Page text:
The only thing I really loved about Kenneth Branagh‘s Murder on the Orient Express (20th Century Fox, 11.10) was the train itself. It’s an exquisitely designed and decorated pre-war thing — beautiful carpets and drapes, nicely upholstered dining-car seats, lamps of softly glowing amber, that wonderful dark-wood paneling and old-world bathroom fixtures and all the other trimmings, and that soft clackety sound of wheels meeting rails. So very comforting.
What I saw in the film was partly an actual moving train, partly a stationary outdoor set and partly (just guessing here) a sound-stage set constructed with real-world refinement. I’ve been queer all my life for classic European trains and that cocoon-y feeling of bygone luxury, and so hanging with Branagh’s Hercule Poirot and the dozen or so stiff-necked suspects was…well, pleasant enough.
The rest of it felt…what, rote and pre-programed? I didn’t mind it. Well, I did but I tried to brush those feelings away. We all know where it’s heading and who did it so what kind of real satisfaction can be derived? It’s basically about drinking in the sets, the Middle Eastern and European scenery and thinking hard about Branagh’s ludicrous paste-on moustache, all curly and silvery and waxed to a fare-thee-well.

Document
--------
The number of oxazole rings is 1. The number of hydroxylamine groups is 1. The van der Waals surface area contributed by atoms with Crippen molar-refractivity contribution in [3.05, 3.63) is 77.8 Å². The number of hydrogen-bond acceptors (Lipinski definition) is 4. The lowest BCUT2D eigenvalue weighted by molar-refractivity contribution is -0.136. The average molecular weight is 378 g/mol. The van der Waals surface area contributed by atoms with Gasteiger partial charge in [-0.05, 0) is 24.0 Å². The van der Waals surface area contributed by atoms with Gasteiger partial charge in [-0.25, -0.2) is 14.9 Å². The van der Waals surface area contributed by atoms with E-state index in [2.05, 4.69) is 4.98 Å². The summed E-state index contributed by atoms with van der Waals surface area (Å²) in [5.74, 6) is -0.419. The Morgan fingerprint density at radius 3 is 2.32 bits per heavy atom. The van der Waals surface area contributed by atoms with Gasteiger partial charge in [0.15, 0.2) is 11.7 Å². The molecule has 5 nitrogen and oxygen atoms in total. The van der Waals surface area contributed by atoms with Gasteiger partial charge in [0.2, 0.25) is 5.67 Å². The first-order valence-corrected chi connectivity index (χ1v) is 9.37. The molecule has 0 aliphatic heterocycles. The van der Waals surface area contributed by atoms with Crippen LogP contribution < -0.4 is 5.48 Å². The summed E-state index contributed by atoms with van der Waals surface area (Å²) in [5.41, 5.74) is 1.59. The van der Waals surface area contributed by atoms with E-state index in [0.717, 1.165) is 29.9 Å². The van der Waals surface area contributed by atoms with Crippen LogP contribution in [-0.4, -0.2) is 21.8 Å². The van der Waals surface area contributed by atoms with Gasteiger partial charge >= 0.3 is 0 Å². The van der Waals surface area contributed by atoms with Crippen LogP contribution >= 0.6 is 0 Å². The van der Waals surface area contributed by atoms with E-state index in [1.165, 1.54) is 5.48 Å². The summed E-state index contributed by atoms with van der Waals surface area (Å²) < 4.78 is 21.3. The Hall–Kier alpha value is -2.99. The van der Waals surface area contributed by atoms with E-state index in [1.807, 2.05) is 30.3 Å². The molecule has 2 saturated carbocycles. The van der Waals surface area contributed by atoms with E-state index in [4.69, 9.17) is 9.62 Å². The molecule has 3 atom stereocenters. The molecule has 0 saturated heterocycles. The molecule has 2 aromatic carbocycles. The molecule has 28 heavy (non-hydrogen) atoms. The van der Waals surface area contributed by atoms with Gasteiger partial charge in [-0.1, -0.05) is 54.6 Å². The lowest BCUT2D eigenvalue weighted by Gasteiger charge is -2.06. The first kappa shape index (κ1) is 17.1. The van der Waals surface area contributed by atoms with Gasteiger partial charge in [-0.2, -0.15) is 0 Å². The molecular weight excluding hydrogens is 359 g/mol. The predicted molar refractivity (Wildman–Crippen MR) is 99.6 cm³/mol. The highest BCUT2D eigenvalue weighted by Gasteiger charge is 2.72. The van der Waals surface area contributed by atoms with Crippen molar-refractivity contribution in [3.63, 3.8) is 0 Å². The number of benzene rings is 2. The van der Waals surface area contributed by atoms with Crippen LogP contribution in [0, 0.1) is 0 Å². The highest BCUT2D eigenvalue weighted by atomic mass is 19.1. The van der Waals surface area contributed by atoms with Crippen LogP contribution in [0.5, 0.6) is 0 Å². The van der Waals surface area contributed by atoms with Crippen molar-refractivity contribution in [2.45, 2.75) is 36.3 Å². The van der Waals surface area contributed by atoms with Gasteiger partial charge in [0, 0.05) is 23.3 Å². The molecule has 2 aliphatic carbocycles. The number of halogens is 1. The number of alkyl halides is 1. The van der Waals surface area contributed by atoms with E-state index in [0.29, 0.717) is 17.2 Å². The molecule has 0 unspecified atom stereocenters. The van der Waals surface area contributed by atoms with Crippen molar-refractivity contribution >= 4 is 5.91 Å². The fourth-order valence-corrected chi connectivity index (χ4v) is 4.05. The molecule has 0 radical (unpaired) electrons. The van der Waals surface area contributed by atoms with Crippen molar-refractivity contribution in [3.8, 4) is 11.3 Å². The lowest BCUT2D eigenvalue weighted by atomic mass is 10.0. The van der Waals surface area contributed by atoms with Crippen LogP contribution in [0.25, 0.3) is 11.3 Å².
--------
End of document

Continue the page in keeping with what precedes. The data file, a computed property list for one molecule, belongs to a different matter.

The only folks who will go this weekend will be the over-50 Joe and Jane Popcorn set, but that’s okay…right?
I don’t recall liking the 1974 Sidney Lumet version any better, but…wow, it was nominated for six Oscars?
Seriously, why did Branagh wear such an elaborate Poirot ‘stache when it’s obviously intended only to portray this celebrated fellow as an egoistic, self-inflating, dandified showoff? You look at it and start to imagine Poirot trimming and brushing and fixing it just so every morning, and being extra-careful to make it not look like some kind of doofusy silver handlebar. What does he do, devote an hour each morning and then re-wax and re-comb just before dinner?
The big opening scene in Jerusalem shows the charismatic Poirot announcing his conclusions about who killed a certain party to a crowd of 300 or 400 onlookers, like some kind of upscale circus barker. Why would a meticulous, world-renowned detective, a worldly man of refinement, want to simultaneously resolve a crime and put on a show for a mob? It’s a silly notion, but Branagh is determined to deliver a big visual wow effect for the ADD crowd. The scene happens only four or five minutes in, and I was already rolling my eyes.
Sergei Polunin, the Ukranian ballet dancer, is cast as Count Rudolph Andrenyi, an angry, hair-trigger husband of Lucy Boynton‘s Countess Elena Andrenyi. Branagh hired this physically agile young man so he can glare and threaten and wallop people who try to speak to his wife…fascinating!
The Middle Eastern and European scenery is gorgeously painted but very hard drive-ish and even cartoony. Some of the Murder on the Orient Express backdrops resemble the ones in Robert Zemeckis‘ The Polar Express (’04). You half expect to see Santa Claus and his reindeer flying along. All in all there’s no believing anything but the train itself, which, as noted, is fairly wonderful.